Recycling has substantial environmental and economic benefits, but the recycling industry is relatively inefficient. Approximately half of all recyclable material is not actually recycled, and this inefficiency is economically and environmentally costly. This paper investigates the potential for exchange-traded futures on recycled materials to increase efficiency for the recycling industry by improving the market quality for firms that buy and sell recycled materials. The aim of this study is to statistically analyze a novel data set of prices for recycled materials to demonstrate the potential efficiency gains to introducing exchange-traded futures on recycled materials. The theoretical basis for this financial innovation is numerous previous studies showing that introducing exchange-traded derivatives improves the market quality of the underlying asset. The results of the analysis show that price volatility of recycled materials is generally high, with monthly standard deviation greater than 6%. Price volatility of recycled materials is excessive compared to price volatility of analogous new materials. Also, stock price volatility of waste management firms is positively related to price volatility in recycled materials. Price volatility of recycled materials explains 12% of the excess stock price volatility for waste management firms. This paper includes a practical discussion of proposed specifications and standards for these new financial contracts and plans for further research studies. Along with previous studies on the listing of exchange-traded derivatives, the conclusion of the statistical analysis is that there are large potential economic and environmental benefits to listing exchange-traded futures on recycled materials.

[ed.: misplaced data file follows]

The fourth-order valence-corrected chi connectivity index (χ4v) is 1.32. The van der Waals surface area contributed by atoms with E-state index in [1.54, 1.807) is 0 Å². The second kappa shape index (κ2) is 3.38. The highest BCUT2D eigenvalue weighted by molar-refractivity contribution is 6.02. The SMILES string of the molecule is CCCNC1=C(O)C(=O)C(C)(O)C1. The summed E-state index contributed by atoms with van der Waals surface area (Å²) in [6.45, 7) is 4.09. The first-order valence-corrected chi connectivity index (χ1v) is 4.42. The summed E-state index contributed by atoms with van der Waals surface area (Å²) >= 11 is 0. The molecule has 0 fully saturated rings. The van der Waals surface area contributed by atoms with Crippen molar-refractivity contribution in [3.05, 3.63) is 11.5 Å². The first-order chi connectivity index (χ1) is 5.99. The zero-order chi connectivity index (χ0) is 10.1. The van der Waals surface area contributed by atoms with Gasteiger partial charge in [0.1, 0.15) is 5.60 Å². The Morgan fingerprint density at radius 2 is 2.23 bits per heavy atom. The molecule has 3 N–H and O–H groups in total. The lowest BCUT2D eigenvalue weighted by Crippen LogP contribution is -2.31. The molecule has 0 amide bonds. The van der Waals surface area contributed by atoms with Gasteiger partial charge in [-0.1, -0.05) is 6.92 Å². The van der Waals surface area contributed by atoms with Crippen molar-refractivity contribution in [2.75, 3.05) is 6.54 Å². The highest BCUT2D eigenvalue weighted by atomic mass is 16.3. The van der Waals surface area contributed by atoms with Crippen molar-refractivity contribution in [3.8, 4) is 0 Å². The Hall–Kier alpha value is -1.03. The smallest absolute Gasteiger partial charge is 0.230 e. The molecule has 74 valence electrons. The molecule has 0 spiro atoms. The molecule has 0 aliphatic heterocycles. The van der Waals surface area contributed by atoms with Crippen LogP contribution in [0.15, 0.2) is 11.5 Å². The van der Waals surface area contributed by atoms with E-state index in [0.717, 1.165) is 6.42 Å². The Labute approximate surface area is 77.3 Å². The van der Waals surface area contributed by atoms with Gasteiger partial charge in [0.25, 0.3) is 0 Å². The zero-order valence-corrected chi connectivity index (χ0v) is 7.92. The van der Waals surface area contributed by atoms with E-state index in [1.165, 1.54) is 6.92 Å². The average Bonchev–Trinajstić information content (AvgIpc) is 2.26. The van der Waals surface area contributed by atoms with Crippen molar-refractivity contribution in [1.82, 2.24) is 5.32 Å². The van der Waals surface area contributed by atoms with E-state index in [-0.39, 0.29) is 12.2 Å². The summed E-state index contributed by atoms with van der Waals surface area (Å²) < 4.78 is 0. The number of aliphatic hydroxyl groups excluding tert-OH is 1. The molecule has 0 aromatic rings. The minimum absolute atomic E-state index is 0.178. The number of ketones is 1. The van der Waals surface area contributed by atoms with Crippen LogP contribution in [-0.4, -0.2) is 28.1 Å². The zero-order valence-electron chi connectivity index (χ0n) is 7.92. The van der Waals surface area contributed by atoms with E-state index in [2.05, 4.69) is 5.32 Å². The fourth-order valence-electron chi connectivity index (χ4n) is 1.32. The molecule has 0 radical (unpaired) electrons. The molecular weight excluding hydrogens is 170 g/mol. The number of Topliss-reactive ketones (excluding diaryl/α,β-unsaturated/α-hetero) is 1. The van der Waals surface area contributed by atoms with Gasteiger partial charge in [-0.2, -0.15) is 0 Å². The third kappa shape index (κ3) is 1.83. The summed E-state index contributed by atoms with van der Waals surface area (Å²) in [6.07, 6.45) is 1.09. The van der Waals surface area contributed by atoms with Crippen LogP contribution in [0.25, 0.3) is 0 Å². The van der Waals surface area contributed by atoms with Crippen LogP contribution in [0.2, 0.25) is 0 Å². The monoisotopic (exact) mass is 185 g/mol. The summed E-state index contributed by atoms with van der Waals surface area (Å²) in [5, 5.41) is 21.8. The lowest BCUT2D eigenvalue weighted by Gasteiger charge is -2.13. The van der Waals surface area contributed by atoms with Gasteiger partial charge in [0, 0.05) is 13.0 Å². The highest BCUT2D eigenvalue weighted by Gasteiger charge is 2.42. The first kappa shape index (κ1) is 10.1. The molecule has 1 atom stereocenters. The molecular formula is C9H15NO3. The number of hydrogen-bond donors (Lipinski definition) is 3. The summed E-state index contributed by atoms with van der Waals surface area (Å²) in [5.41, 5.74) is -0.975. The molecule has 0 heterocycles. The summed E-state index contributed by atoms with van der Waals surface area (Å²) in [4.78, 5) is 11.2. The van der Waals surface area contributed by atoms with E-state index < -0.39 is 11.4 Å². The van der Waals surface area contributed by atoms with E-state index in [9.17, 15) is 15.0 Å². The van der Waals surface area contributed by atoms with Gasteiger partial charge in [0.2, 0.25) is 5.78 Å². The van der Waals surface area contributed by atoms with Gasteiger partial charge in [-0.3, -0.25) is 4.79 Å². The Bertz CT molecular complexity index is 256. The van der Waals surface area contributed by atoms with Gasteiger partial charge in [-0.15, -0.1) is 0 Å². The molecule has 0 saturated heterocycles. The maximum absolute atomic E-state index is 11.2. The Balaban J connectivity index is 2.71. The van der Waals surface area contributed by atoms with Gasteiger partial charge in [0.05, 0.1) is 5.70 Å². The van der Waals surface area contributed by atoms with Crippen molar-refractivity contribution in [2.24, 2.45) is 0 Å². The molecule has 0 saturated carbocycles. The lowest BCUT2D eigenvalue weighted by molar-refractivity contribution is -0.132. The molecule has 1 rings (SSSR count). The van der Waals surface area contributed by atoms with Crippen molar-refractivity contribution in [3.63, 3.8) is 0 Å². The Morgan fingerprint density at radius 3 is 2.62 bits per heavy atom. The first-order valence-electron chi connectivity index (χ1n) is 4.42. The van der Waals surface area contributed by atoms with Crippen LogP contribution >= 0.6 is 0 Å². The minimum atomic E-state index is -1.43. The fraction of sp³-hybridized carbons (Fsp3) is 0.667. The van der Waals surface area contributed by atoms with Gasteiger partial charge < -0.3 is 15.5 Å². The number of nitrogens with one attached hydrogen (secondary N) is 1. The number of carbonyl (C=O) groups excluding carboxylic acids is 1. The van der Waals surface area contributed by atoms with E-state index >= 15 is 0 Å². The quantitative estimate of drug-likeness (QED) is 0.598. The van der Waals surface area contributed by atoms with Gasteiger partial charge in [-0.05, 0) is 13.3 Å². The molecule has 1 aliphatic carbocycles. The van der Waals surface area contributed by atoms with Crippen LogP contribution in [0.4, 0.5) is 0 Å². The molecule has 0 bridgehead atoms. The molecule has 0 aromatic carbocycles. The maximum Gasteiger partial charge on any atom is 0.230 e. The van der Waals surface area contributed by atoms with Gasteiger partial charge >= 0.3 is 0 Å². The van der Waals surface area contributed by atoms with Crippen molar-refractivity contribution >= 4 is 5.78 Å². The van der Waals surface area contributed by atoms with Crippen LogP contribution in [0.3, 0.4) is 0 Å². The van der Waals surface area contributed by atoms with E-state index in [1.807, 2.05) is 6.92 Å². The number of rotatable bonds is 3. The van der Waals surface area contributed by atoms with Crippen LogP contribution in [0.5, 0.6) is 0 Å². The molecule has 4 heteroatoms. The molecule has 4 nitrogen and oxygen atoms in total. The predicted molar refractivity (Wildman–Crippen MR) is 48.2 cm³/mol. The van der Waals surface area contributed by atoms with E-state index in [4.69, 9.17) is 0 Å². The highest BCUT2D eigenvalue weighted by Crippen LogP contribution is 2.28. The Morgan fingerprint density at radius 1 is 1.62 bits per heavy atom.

All Science Journal Classification (ASJC) codes
- Business and International Management
- Economics and Econometrics
- Economics, Econometrics and Finance (miscellaneous)